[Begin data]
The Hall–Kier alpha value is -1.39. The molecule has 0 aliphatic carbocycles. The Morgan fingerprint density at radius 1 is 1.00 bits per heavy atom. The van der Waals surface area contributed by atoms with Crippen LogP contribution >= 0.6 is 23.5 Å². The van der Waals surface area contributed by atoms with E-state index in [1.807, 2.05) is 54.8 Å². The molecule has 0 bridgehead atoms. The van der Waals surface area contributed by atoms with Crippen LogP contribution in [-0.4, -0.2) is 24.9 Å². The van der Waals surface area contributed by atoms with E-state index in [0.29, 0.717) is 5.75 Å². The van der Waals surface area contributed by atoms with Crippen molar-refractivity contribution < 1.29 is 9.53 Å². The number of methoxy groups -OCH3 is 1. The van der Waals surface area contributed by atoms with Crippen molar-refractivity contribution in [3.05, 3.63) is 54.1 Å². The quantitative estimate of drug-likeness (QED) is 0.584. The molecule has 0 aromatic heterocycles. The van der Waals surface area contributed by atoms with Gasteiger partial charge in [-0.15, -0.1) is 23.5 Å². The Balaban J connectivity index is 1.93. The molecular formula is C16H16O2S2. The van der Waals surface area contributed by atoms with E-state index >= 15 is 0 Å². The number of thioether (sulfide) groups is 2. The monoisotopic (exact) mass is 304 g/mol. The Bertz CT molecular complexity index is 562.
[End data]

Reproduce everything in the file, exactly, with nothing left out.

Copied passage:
The Hall–Kier alpha value is -1.39. The molecule has 0 aliphatic carbocycles. The Morgan fingerprint density at radius 1 is 1.00 bits per heavy atom. The van der Waals surface area contributed by atoms with Crippen LogP contribution >= 0.6 is 23.5 Å². The van der Waals surface area contributed by atoms with E-state index in [1.807, 2.05) is 54.8 Å². The molecule has 0 bridgehead atoms. The van der Waals surface area contributed by atoms with Crippen LogP contribution in [-0.4, -0.2) is 24.9 Å². The van der Waals surface area contributed by atoms with E-state index in [0.29, 0.717) is 5.75 Å². The van der Waals surface area contributed by atoms with Crippen molar-refractivity contribution < 1.29 is 9.53 Å². The number of methoxy groups -OCH3 is 1. The van der Waals surface area contributed by atoms with Crippen molar-refractivity contribution in [3.05, 3.63) is 54.1 Å². The quantitative estimate of drug-likeness (QED) is 0.584. The molecule has 0 aromatic heterocycles. The van der Waals surface area contributed by atoms with Gasteiger partial charge in [-0.15, -0.1) is 23.5 Å². The Balaban J connectivity index is 1.93. The molecular formula is C16H16O2S2. The van der Waals surface area contributed by atoms with E-state index >= 15 is 0 Å². The number of thioether (sulfide) groups is 2. The monoisotopic (exact) mass is 304 g/mol. The Bertz CT molecular complexity index is 562.